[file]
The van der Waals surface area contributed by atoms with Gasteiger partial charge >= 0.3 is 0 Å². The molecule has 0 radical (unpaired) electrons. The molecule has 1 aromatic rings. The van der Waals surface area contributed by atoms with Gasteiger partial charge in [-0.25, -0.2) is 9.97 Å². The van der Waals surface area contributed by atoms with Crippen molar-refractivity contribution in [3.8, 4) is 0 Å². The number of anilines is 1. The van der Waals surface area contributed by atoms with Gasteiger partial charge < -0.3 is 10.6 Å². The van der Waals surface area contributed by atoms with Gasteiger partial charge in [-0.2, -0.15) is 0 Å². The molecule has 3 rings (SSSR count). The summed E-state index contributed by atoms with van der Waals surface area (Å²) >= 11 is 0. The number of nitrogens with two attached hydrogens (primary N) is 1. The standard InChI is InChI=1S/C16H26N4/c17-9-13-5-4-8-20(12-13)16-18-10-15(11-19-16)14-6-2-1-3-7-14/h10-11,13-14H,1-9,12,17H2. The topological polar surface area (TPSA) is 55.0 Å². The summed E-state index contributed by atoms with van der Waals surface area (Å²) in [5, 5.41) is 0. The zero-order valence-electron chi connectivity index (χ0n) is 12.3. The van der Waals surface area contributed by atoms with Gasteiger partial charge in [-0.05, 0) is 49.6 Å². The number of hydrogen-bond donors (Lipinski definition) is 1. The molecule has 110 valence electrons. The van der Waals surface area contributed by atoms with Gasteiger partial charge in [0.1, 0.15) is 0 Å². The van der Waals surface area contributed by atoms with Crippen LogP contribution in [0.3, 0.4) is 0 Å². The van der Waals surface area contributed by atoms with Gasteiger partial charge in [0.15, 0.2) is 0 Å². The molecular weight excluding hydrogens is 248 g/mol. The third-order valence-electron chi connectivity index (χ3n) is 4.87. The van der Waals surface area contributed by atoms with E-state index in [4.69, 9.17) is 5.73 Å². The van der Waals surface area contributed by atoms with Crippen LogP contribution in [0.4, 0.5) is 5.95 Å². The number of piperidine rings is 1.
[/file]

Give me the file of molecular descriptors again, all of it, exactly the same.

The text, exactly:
The van der Waals surface area contributed by atoms with Gasteiger partial charge >= 0.3 is 0 Å². The molecule has 0 radical (unpaired) electrons. The molecule has 1 aromatic rings. The van der Waals surface area contributed by atoms with Gasteiger partial charge in [-0.25, -0.2) is 9.97 Å². The van der Waals surface area contributed by atoms with Crippen molar-refractivity contribution in [3.8, 4) is 0 Å². The number of anilines is 1. The van der Waals surface area contributed by atoms with Gasteiger partial charge < -0.3 is 10.6 Å². The van der Waals surface area contributed by atoms with Gasteiger partial charge in [-0.2, -0.15) is 0 Å². The molecule has 3 rings (SSSR count). The summed E-state index contributed by atoms with van der Waals surface area (Å²) >= 11 is 0. The number of nitrogens with two attached hydrogens (primary N) is 1. The standard InChI is InChI=1S/C16H26N4/c17-9-13-5-4-8-20(12-13)16-18-10-15(11-19-16)14-6-2-1-3-7-14/h10-11,13-14H,1-9,12,17H2. The topological polar surface area (TPSA) is 55.0 Å². The summed E-state index contributed by atoms with van der Waals surface area (Å²) in [5, 5.41) is 0. The zero-order valence-electron chi connectivity index (χ0n) is 12.3. The van der Waals surface area contributed by atoms with Gasteiger partial charge in [-0.05, 0) is 49.6 Å². The number of hydrogen-bond donors (Lipinski definition) is 1. The molecule has 110 valence electrons. The van der Waals surface area contributed by atoms with Gasteiger partial charge in [0.1, 0.15) is 0 Å². The van der Waals surface area contributed by atoms with Crippen LogP contribution in [0.3, 0.4) is 0 Å². The van der Waals surface area contributed by atoms with Gasteiger partial charge in [0.15, 0.2) is 0 Å². The molecular weight excluding hydrogens is 248 g/mol. The third-order valence-electron chi connectivity index (χ3n) is 4.87. The van der Waals surface area contributed by atoms with E-state index in [4.69, 9.17) is 5.73 Å². The van der Waals surface area contributed by atoms with Crippen LogP contribution in [0.4, 0.5) is 5.95 Å². The number of piperidine rings is 1.